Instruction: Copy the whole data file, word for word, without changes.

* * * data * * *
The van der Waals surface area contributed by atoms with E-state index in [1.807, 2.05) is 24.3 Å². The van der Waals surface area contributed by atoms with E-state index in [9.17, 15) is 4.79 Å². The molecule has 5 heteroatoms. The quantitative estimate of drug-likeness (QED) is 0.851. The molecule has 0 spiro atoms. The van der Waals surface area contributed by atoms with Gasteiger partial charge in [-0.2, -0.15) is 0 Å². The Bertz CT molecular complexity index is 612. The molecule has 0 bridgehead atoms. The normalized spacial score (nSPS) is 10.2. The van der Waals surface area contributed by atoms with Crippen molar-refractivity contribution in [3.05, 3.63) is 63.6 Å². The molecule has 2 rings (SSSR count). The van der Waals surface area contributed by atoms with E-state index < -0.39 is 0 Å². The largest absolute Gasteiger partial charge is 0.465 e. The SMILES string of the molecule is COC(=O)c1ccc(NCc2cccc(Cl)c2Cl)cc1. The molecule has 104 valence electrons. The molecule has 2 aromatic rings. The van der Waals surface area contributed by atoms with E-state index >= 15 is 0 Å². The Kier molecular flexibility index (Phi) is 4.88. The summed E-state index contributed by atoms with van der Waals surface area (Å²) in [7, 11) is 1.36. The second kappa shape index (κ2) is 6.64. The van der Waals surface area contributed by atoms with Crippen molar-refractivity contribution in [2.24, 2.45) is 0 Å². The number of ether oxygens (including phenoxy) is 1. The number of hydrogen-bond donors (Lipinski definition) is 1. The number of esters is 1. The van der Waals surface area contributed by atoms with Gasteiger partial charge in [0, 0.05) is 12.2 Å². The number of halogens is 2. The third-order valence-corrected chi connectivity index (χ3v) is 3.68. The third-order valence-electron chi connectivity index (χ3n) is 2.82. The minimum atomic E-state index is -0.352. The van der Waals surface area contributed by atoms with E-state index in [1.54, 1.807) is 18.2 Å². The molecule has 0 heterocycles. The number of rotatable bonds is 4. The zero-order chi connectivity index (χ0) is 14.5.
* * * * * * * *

The van der Waals surface area contributed by atoms with E-state index in [1.807, 2.05) is 24.3 Å². The van der Waals surface area contributed by atoms with E-state index in [9.17, 15) is 4.79 Å². The molecule has 5 heteroatoms. The quantitative estimate of drug-likeness (QED) is 0.851. The molecule has 0 spiro atoms. The van der Waals surface area contributed by atoms with Gasteiger partial charge in [-0.2, -0.15) is 0 Å². The Bertz CT molecular complexity index is 612. The molecule has 0 bridgehead atoms. The normalized spacial score (nSPS) is 10.2. The van der Waals surface area contributed by atoms with Crippen molar-refractivity contribution in [3.05, 3.63) is 63.6 Å². The molecule has 2 rings (SSSR count). The van der Waals surface area contributed by atoms with E-state index < -0.39 is 0 Å². The largest absolute Gasteiger partial charge is 0.465 e. The SMILES string of the molecule is COC(=O)c1ccc(NCc2cccc(Cl)c2Cl)cc1. The molecule has 104 valence electrons. The molecule has 2 aromatic rings. The van der Waals surface area contributed by atoms with E-state index >= 15 is 0 Å². The Kier molecular flexibility index (Phi) is 4.88. The summed E-state index contributed by atoms with van der Waals surface area (Å²) in [7, 11) is 1.36. The second kappa shape index (κ2) is 6.64. The van der Waals surface area contributed by atoms with Crippen molar-refractivity contribution in [2.24, 2.45) is 0 Å². The number of ether oxygens (including phenoxy) is 1. The number of hydrogen-bond donors (Lipinski definition) is 1. The number of esters is 1. The van der Waals surface area contributed by atoms with Gasteiger partial charge in [0, 0.05) is 12.2 Å². The number of halogens is 2. The third-order valence-corrected chi connectivity index (χ3v) is 3.68. The third-order valence-electron chi connectivity index (χ3n) is 2.82. The minimum atomic E-state index is -0.352. The van der Waals surface area contributed by atoms with E-state index in [1.54, 1.807) is 18.2 Å². The molecule has 0 heterocycles. The number of rotatable bonds is 4. The zero-order chi connectivity index (χ0) is 14.5.